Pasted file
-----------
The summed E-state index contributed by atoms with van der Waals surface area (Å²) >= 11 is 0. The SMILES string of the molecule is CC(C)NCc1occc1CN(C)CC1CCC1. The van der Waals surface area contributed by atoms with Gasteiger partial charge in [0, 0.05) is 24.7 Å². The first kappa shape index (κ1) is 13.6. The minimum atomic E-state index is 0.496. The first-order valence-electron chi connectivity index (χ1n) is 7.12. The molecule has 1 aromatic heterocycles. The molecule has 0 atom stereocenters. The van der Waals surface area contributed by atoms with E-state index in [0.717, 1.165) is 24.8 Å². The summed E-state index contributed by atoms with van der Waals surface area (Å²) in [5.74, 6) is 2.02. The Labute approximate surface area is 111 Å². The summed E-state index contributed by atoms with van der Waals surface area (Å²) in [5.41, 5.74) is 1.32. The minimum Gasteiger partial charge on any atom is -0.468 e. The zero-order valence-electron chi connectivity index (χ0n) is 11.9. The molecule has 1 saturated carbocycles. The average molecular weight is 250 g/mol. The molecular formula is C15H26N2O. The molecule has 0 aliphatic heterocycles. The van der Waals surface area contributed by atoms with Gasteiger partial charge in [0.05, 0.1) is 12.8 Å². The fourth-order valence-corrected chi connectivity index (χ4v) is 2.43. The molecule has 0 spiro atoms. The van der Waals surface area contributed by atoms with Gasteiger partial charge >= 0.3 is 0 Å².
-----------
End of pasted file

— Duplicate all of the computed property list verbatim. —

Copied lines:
The summed E-state index contributed by atoms with van der Waals surface area (Å²) >= 11 is 0. The SMILES string of the molecule is CC(C)NCc1occc1CN(C)CC1CCC1. The van der Waals surface area contributed by atoms with Gasteiger partial charge in [0, 0.05) is 24.7 Å². The first kappa shape index (κ1) is 13.6. The minimum atomic E-state index is 0.496. The first-order valence-electron chi connectivity index (χ1n) is 7.12. The molecule has 1 aromatic heterocycles. The molecule has 0 atom stereocenters. The van der Waals surface area contributed by atoms with E-state index in [0.717, 1.165) is 24.8 Å². The summed E-state index contributed by atoms with van der Waals surface area (Å²) in [5.74, 6) is 2.02. The Labute approximate surface area is 111 Å². The summed E-state index contributed by atoms with van der Waals surface area (Å²) in [5.41, 5.74) is 1.32. The minimum Gasteiger partial charge on any atom is -0.468 e. The zero-order valence-electron chi connectivity index (χ0n) is 11.9. The molecule has 1 saturated carbocycles. The average molecular weight is 250 g/mol. The molecular formula is C15H26N2O. The molecule has 0 aliphatic heterocycles. The van der Waals surface area contributed by atoms with Gasteiger partial charge in [0.05, 0.1) is 12.8 Å². The fourth-order valence-corrected chi connectivity index (χ4v) is 2.43. The molecule has 0 spiro atoms. The van der Waals surface area contributed by atoms with Gasteiger partial charge >= 0.3 is 0 Å².